I had just about gotten over missing Kerala. It had taken a couple of months, but I'd found a job back here in NZ and settled into something of a routine with my very accommodating brother's family. I'd even rejoiced in snowfall, something I certainly hadn't experienced on the tropical Malabar coast.
But then Onam happened.
I thought it would be no big deal. I wished my friends back in Kerala 'Onaashamsakal' ('Happy Onam') and, after a moment's consideration of the many sadhyas (traditional Onam vegetarian meal) I ate during my years in Varkala and Trivandrum, carried on with the daily grind.
However, a Twitter friend informed me that there exists a Wellington Malayalee Association. Of course there does! Not only that, they would hold an Onam celebration complete with honourable guests, a cultural programme and – yes – a big old sadhya to finish it off. So, last Saturday, I went along to the Indian Cultural Centre in Kilbirnie, expecting perhaps one hundred cheerfully integrated NRI Malayalis for a couple of hours, tops.
Not so. Wellington Malayalee Association may have only existed for three years, but they laid on a 14-part variety show with 50+ performers for more than 1200 people. Among those guests included the city mayor Celia Wade-Brown, her deputy Ian McKinnon, the Minister of Revenue Peter Dunne and even former Leader of the Opposition Don Brash. (I should've known that Malayalis would cultivate powerful government connections upon reaching foreign shores.)
Before the start, I looked around and saw a number of familiar sights. Beautiful saris, all the colours of the rainbow. Crisply starched mundus, some falling loosely around the wearer's feet, others partially bunched in a swaying first. Most pleasing of all, an array of immaculately manicured moustaches dotted the room. Whether a face wore a moustache or not, many wore smiles as they chatted idly.
WMA President Dr Alex Thomas, with his daughter Amy as MC, ushered us through the first part of the celebration. Each of the honoured guests spoke, thanking the WMA for having them and noting all the splendid colour in the room. The format reminded me very much of the many school events I attended in Kerala: formal, without being overly stiff. I later learned from event organiser Roshan Sam that the similarities to proceedings back home didn't stop at the back of the stage; it had been a week of 14-18 hour days and endless practices to get everything to run smoothly, just like it always was back 'home'.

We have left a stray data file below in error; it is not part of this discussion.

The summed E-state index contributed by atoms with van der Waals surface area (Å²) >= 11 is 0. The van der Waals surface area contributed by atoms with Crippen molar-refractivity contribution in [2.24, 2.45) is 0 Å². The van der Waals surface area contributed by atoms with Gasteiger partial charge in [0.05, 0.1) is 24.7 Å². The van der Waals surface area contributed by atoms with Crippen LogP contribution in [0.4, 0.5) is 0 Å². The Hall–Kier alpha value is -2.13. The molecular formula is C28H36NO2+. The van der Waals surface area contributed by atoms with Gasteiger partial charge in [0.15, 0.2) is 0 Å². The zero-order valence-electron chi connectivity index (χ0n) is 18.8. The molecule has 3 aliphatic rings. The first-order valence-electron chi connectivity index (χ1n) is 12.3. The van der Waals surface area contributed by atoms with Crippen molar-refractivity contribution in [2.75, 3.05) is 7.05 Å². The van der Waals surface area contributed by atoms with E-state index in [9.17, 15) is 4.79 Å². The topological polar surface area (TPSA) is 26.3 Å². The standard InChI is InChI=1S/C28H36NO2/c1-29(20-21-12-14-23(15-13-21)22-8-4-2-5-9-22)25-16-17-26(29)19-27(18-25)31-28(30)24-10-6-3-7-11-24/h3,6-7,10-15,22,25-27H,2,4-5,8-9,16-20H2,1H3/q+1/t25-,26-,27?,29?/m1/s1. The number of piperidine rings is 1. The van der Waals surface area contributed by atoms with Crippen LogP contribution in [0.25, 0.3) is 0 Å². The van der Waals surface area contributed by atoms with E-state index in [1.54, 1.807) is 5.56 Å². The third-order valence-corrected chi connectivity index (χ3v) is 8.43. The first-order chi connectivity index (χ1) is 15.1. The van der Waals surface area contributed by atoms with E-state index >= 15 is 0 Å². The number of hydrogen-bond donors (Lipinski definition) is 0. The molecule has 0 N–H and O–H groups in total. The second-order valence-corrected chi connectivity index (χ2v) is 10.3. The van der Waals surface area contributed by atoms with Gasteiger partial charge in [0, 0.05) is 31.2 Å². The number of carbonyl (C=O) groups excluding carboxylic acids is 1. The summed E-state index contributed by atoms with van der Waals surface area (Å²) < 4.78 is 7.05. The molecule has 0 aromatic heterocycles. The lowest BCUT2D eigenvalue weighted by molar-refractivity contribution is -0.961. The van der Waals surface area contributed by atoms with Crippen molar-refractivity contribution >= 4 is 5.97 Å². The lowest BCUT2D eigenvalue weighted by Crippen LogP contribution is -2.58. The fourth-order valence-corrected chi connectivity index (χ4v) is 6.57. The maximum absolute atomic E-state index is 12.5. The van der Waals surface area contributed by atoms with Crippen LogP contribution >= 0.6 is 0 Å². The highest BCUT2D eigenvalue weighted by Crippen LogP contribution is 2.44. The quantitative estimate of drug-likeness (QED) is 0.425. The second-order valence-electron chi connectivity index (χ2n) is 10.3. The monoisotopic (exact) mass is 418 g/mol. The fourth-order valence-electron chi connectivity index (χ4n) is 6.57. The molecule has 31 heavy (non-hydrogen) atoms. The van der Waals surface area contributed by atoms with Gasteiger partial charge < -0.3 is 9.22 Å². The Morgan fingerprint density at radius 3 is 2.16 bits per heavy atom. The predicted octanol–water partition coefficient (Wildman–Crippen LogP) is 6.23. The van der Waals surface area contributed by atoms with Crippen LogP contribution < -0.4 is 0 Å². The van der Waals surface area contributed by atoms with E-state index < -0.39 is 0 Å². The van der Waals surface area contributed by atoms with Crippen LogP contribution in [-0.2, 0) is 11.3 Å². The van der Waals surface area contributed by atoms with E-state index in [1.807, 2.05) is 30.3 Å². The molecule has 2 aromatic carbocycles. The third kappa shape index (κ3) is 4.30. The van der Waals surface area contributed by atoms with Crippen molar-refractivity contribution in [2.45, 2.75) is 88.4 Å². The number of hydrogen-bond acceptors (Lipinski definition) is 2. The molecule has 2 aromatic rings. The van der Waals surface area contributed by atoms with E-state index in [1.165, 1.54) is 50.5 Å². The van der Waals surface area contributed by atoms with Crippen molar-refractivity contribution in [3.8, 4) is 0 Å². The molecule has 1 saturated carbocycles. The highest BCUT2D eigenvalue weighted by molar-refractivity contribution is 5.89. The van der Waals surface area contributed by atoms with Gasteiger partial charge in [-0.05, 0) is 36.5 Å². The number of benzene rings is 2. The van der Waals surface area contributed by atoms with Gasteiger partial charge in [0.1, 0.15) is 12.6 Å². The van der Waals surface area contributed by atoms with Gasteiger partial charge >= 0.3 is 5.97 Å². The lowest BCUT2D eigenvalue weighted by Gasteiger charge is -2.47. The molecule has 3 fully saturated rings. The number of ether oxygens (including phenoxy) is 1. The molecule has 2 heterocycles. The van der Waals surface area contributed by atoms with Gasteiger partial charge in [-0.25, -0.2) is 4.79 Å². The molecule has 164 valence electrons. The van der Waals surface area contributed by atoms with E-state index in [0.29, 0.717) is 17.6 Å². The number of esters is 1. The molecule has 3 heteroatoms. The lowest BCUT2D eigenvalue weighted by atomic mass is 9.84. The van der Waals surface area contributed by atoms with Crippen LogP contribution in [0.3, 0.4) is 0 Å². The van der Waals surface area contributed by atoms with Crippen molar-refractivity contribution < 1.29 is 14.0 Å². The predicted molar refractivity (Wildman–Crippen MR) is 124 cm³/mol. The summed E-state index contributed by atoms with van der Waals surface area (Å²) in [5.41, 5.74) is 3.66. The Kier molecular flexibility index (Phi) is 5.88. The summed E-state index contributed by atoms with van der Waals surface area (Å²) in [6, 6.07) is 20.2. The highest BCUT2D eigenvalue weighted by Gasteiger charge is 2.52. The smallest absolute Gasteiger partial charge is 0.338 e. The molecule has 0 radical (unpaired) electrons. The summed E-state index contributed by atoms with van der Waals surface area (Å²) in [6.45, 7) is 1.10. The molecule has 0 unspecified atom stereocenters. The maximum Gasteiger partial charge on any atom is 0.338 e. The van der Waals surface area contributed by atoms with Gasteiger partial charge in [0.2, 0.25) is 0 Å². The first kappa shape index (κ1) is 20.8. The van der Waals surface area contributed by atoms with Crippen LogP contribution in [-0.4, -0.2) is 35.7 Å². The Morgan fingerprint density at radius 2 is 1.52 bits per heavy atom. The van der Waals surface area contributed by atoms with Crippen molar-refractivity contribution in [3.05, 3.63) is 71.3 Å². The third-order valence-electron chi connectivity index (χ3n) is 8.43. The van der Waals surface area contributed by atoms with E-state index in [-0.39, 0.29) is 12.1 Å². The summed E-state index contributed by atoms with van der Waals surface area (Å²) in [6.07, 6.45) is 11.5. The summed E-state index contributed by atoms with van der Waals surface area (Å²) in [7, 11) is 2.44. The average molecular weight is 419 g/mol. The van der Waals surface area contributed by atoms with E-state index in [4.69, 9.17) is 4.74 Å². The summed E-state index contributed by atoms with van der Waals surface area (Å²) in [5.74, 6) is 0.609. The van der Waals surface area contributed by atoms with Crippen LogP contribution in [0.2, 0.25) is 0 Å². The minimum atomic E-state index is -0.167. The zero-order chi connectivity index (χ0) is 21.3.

Then followed the cultural programme, and what a programme it was. "Watch this dance carefully, it's a wery ex-plosive one,” said one of the announcers before a particularly exciting Bollywood dance. The programme was not limited to Keralan arts, with acts as diverse as bharatnatyam dance from Tamil Nadu and even a Maori and Pacific Island haka. The Kerala-centred performances were the highlights, though, and for the first time I got to see thiruvathira dance and ottamthullal, which was a particularly humorous and impressive performance.
The show lasted for approximately two and a half hours. For most of that time, children of various ages (and colours) danced with delight in the aisle. Those seated clapped along whenever they had a chance. By the time the finale came, a high-energy Tollywood dance, a group of young Mallu men had joined them and were jumping around whooping and hollering. Back in Kerala, I might have joined them, acting the crazy saip. In this case, I restrained myself to a grin-encrusted jaw and an ever-tapping foot.
It was all so exciting and enjoyable that I almost forgot about the sadhya, which was what I had looked forward to most of all. It was wonderful, of course. They might not have been able to get 1200 banana leaves, settling for green waxed paper instead, but I watched with growing enchantment as each of the curries appeared in front of me. I learned that the woman seated on my right, Mrs Tricia Fountain, went to boarding school in Kerala in the 50s. Her parents had even started a hospital in Thiruvalla, which I'm reliably informed is nowadays known as Saip Hospital. As we tucked into our parippu and sambar, Tricia, husband Ron and I all agreed that we missed Kerala and would like to return there.
Now I find myself somewhat torn between two emotions. On the one hand, I really do miss Kerala terribly. I miss those colourful saris, the coconut palms, the smell of diesel smoke pouring from rickety private buses. I miss the ladies sweeping and then burning the leaves around their home. I miss being welcomed into strangers' homes with tea and smiles. Despite the content of my previous post, I even miss the many wonderful hours spent sharing beers, brandy and gooseberry pickle with great friends. All those feelings came flooding back as soon as I got into that hall at the Indian Cultural Centre, and they only amplified as the evening went on.
At the same time, however, I'm so happy to be a New Zealander. Each of the dignitaries, when giving their address to the crowd, commented on the depth in cultural diversity that sets NZ apart and how events such as WMA Onam contribute greatly to that diversity. It's true. Of the 1200 people present, only 500 were Malayalis. About a third were of white European descent. There were people from other parts of India, and there were Pacific Islanders, Maoris, East Asians too. If Malayalis are the most adaptable people on the planet – which I'd be hard-pressed to argue – I'd have to say that New Zealand is the most welcoming nation I know of.
Malayalis and New Zealand, then, make a fine match. Here's to many more Onams with the Wellington Malayalee Association.